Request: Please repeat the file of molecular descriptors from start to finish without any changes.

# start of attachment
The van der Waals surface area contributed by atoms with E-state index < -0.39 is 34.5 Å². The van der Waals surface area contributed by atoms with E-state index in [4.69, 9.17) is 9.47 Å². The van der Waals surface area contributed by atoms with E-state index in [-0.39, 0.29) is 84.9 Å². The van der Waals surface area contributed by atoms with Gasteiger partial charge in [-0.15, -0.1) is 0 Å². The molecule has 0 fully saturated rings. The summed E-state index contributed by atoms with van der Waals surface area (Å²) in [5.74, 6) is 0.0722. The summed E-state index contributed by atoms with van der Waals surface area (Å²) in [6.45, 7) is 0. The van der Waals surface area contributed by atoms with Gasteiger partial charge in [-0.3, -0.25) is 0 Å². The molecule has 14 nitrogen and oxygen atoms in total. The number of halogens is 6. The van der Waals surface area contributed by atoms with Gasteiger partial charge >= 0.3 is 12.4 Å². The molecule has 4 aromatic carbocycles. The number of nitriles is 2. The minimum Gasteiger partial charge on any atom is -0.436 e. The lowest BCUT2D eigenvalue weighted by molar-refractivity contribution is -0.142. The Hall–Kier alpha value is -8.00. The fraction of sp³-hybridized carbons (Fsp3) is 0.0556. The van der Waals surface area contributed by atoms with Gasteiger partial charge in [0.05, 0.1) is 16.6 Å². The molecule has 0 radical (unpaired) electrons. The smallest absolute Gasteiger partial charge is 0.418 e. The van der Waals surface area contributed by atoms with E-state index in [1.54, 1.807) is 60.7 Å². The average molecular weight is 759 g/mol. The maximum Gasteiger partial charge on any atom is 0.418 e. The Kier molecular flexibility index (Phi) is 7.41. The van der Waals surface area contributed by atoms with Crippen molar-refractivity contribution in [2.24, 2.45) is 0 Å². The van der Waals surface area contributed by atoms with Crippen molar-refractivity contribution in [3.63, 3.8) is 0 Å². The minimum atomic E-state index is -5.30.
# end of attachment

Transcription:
The van der Waals surface area contributed by atoms with E-state index < -0.39 is 34.5 Å². The van der Waals surface area contributed by atoms with E-state index in [4.69, 9.17) is 9.47 Å². The van der Waals surface area contributed by atoms with E-state index in [-0.39, 0.29) is 84.9 Å². The van der Waals surface area contributed by atoms with Gasteiger partial charge in [-0.15, -0.1) is 0 Å². The molecule has 0 fully saturated rings. The summed E-state index contributed by atoms with van der Waals surface area (Å²) in [5.74, 6) is 0.0722. The summed E-state index contributed by atoms with van der Waals surface area (Å²) in [6.45, 7) is 0. The van der Waals surface area contributed by atoms with Gasteiger partial charge in [-0.3, -0.25) is 0 Å². The molecule has 14 nitrogen and oxygen atoms in total. The number of halogens is 6. The van der Waals surface area contributed by atoms with Gasteiger partial charge >= 0.3 is 12.4 Å². The molecule has 4 aromatic carbocycles. The number of nitriles is 2. The minimum Gasteiger partial charge on any atom is -0.436 e. The lowest BCUT2D eigenvalue weighted by molar-refractivity contribution is -0.142. The Hall–Kier alpha value is -8.00. The fraction of sp³-hybridized carbons (Fsp3) is 0.0556. The van der Waals surface area contributed by atoms with Gasteiger partial charge in [0.05, 0.1) is 16.6 Å². The molecule has 0 radical (unpaired) electrons. The smallest absolute Gasteiger partial charge is 0.418 e. The van der Waals surface area contributed by atoms with E-state index in [1.54, 1.807) is 60.7 Å². The average molecular weight is 759 g/mol. The maximum Gasteiger partial charge on any atom is 0.418 e. The Kier molecular flexibility index (Phi) is 7.41. The van der Waals surface area contributed by atoms with Crippen molar-refractivity contribution in [2.24, 2.45) is 0 Å². The van der Waals surface area contributed by atoms with Crippen molar-refractivity contribution in [3.63, 3.8) is 0 Å². The minimum atomic E-state index is -5.30.